Why Did China’s PCR test orders for Wuhan soar in May of 2019?

TOKYO — Purchases of PCR tests in China’s Hubei Province surged months before the first official reports of a novel coronavirus case there, according to a report by Australia-based cybersecurity company Internet 2.0.

About 67.4 million yuan ($10.5 million at current rates) was spent on PCR tests in Hubei during 2019, nearly double the 2018 total, with the upswing starting in May, according to the report.

Internet 2.0 collected and analyzed data from a website that aggregates information on public procurement bids in China. The analysis team consists of former officials from intelligence agencies in the U.S., the U.K., Australia, and other countries.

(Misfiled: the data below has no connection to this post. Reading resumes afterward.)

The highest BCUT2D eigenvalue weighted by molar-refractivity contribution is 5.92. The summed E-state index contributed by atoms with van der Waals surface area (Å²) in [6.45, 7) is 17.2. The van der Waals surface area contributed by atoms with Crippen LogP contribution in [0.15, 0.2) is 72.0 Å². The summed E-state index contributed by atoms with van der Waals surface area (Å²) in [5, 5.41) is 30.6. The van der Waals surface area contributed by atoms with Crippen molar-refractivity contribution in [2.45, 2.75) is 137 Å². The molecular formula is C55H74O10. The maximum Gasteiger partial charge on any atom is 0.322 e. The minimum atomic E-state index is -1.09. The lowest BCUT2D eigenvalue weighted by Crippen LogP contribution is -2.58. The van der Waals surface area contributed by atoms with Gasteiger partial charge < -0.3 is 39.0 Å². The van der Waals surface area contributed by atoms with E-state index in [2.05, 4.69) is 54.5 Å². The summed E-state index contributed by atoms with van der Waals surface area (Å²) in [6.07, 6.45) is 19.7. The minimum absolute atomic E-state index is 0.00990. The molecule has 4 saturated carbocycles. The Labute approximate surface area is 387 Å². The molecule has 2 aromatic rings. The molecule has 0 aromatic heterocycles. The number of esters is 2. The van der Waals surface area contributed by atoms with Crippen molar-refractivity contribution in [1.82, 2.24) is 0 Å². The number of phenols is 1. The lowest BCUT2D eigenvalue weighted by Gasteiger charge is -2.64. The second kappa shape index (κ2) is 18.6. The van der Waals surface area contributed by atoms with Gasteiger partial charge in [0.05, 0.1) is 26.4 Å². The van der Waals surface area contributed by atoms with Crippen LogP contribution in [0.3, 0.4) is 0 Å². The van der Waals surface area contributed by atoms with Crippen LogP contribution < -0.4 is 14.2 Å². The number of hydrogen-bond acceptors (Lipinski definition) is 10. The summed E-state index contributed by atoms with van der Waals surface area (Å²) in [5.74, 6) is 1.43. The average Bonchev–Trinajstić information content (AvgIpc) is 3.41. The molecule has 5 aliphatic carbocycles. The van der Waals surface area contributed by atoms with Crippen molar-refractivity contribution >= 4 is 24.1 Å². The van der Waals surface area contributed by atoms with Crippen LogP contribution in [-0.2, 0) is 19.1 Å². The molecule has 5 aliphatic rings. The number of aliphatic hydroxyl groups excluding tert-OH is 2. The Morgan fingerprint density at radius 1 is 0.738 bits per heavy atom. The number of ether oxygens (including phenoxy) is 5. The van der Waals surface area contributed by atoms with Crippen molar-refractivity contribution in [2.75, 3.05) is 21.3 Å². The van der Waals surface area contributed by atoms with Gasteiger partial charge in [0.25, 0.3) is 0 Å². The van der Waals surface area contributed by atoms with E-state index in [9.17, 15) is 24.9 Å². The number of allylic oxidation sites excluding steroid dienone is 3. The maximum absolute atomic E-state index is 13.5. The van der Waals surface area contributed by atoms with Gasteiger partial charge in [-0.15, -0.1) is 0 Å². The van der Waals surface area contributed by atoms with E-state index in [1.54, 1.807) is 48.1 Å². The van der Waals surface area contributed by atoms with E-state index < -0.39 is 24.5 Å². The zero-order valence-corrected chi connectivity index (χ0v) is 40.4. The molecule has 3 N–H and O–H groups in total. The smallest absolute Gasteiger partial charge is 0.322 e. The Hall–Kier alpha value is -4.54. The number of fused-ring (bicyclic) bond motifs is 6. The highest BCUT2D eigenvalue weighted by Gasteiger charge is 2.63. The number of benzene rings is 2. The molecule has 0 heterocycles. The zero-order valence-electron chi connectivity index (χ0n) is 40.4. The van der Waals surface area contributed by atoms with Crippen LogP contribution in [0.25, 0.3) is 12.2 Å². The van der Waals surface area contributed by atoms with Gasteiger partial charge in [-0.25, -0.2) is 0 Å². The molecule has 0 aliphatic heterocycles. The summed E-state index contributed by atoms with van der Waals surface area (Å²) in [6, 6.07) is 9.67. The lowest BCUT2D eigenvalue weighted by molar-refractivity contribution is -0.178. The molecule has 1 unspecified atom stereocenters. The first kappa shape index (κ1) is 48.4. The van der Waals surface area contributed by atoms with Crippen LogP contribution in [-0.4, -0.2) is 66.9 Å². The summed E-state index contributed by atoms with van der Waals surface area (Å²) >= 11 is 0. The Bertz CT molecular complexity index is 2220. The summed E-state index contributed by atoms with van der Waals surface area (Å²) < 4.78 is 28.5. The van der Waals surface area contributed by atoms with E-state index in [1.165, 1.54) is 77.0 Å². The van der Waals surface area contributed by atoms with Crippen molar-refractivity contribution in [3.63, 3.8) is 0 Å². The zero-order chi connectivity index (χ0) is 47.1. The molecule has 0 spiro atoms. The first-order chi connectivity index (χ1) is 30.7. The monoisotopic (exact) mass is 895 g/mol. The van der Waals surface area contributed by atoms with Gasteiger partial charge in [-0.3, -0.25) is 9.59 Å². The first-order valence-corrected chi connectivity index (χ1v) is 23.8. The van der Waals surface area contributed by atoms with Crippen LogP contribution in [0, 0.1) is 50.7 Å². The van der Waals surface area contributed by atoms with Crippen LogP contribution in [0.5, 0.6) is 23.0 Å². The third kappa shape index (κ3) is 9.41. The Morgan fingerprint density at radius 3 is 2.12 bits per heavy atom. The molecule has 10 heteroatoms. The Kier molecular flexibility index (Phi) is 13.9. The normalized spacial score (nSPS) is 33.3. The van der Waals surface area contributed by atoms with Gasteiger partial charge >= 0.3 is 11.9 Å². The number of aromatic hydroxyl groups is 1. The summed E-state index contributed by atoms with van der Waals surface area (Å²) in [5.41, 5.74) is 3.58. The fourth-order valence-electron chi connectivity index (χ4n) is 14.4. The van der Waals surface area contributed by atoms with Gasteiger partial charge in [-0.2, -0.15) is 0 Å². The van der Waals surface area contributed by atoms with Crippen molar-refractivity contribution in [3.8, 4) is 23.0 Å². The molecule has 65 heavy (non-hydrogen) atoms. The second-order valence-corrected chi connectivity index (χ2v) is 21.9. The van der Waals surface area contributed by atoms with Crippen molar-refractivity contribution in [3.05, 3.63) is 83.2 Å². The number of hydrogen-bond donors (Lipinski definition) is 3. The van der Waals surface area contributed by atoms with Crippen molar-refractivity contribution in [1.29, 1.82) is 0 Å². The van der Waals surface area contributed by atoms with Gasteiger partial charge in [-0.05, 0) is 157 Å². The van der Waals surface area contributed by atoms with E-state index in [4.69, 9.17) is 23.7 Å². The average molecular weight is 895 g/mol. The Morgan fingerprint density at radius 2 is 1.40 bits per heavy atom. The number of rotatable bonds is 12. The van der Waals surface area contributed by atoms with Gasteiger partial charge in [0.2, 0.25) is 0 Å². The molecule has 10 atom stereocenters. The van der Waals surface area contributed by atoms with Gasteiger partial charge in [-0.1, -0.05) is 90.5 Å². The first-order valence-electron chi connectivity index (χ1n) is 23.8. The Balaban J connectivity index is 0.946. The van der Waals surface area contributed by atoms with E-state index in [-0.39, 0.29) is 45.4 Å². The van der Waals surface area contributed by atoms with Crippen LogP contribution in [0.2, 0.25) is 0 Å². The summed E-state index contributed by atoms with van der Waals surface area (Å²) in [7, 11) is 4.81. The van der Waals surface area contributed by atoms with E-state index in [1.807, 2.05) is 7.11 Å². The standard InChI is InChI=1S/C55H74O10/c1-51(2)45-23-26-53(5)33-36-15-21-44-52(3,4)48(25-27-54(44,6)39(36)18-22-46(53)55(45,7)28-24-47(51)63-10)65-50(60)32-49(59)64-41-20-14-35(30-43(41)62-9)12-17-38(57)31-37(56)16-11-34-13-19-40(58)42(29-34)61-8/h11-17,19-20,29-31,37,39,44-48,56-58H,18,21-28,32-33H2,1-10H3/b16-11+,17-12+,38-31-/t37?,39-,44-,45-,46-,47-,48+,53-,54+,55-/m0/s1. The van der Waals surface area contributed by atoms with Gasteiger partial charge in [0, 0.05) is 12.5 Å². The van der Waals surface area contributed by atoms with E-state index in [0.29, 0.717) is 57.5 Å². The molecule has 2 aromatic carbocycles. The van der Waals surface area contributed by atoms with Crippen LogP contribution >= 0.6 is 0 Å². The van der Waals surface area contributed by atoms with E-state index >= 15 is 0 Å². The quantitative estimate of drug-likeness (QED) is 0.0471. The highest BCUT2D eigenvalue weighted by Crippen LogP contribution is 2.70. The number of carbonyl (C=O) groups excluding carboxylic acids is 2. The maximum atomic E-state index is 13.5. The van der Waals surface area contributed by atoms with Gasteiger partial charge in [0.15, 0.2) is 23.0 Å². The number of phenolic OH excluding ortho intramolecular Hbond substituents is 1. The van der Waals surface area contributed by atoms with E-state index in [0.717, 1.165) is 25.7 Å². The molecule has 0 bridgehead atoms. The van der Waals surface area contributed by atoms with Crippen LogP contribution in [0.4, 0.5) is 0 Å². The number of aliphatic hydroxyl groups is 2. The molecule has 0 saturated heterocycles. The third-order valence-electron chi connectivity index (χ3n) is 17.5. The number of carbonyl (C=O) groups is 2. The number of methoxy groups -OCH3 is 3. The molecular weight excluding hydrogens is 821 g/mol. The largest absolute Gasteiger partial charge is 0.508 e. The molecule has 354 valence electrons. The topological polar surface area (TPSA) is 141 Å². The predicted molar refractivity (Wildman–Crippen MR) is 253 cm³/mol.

The report casts further doubt on China’s official line about the origins of the virus, a topic that has fueled tensions between Beijing and Washington. China’s foreign ministry has disputed the report’s findings.

PCR, or polymerase chain reaction, tests are used to detect the presence of a particular genetic sequence in a sample, and they have applications beyond COVID-19 testing. But the report alleges the unusual uptick likely signals awareness of a new disease spreading in and around Wuhan, the capital of Hubei Province.

Orders doubled from universities, jumped fivefold from the Chinese Center for Disease Control and Prevention and surged tenfold from animal testing bureaus. Purchases from hospitals declined by more than 10%.

Monthly procurement data shows a spike in orders in May, especially from CDC buyers and the People’s Liberation Army.

“We believe the increased spending in May suggests this as the earliest start date for possible infection,” the report said.

https://asia.nikkei.com/Spotlight/Coronavirus/China-PCR-test-orders-soared-before-first-confirmed-COVID-case

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